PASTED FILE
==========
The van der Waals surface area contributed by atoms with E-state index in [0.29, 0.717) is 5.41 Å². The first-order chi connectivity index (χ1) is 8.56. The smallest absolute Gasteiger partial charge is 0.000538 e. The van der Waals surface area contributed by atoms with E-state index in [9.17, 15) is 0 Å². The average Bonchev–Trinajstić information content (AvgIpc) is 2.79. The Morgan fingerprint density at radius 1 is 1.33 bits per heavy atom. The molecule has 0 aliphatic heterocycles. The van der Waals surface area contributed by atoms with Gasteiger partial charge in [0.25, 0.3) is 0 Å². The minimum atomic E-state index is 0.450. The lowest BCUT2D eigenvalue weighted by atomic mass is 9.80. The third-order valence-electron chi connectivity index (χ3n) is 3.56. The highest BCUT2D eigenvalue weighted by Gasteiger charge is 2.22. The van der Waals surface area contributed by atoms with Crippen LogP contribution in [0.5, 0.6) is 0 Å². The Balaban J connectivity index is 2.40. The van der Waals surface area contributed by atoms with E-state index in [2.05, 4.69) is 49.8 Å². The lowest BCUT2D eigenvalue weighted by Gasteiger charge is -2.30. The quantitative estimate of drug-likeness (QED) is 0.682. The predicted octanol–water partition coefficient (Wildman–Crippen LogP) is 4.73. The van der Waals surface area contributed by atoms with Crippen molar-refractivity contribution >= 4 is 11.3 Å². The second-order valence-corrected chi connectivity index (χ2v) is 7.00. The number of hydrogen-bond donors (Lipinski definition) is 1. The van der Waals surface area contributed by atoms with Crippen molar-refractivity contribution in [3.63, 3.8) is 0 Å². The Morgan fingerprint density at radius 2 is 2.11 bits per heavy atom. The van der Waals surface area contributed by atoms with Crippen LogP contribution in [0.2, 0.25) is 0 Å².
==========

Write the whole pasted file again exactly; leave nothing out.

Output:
The van der Waals surface area contributed by atoms with E-state index in [0.29, 0.717) is 5.41 Å². The first-order chi connectivity index (χ1) is 8.56. The smallest absolute Gasteiger partial charge is 0.000538 e. The van der Waals surface area contributed by atoms with E-state index in [9.17, 15) is 0 Å². The average Bonchev–Trinajstić information content (AvgIpc) is 2.79. The Morgan fingerprint density at radius 1 is 1.33 bits per heavy atom. The molecule has 0 aliphatic heterocycles. The van der Waals surface area contributed by atoms with Gasteiger partial charge in [0.25, 0.3) is 0 Å². The minimum atomic E-state index is 0.450. The lowest BCUT2D eigenvalue weighted by atomic mass is 9.80. The third-order valence-electron chi connectivity index (χ3n) is 3.56. The highest BCUT2D eigenvalue weighted by Gasteiger charge is 2.22. The van der Waals surface area contributed by atoms with Crippen LogP contribution in [0.5, 0.6) is 0 Å². The Balaban J connectivity index is 2.40. The van der Waals surface area contributed by atoms with E-state index in [2.05, 4.69) is 49.8 Å². The lowest BCUT2D eigenvalue weighted by Gasteiger charge is -2.30. The quantitative estimate of drug-likeness (QED) is 0.682. The predicted octanol–water partition coefficient (Wildman–Crippen LogP) is 4.73. The van der Waals surface area contributed by atoms with Crippen molar-refractivity contribution >= 4 is 11.3 Å². The second-order valence-corrected chi connectivity index (χ2v) is 7.00. The number of hydrogen-bond donors (Lipinski definition) is 1. The van der Waals surface area contributed by atoms with Crippen molar-refractivity contribution in [3.63, 3.8) is 0 Å². The Morgan fingerprint density at radius 2 is 2.11 bits per heavy atom. The van der Waals surface area contributed by atoms with Crippen LogP contribution in [0.2, 0.25) is 0 Å².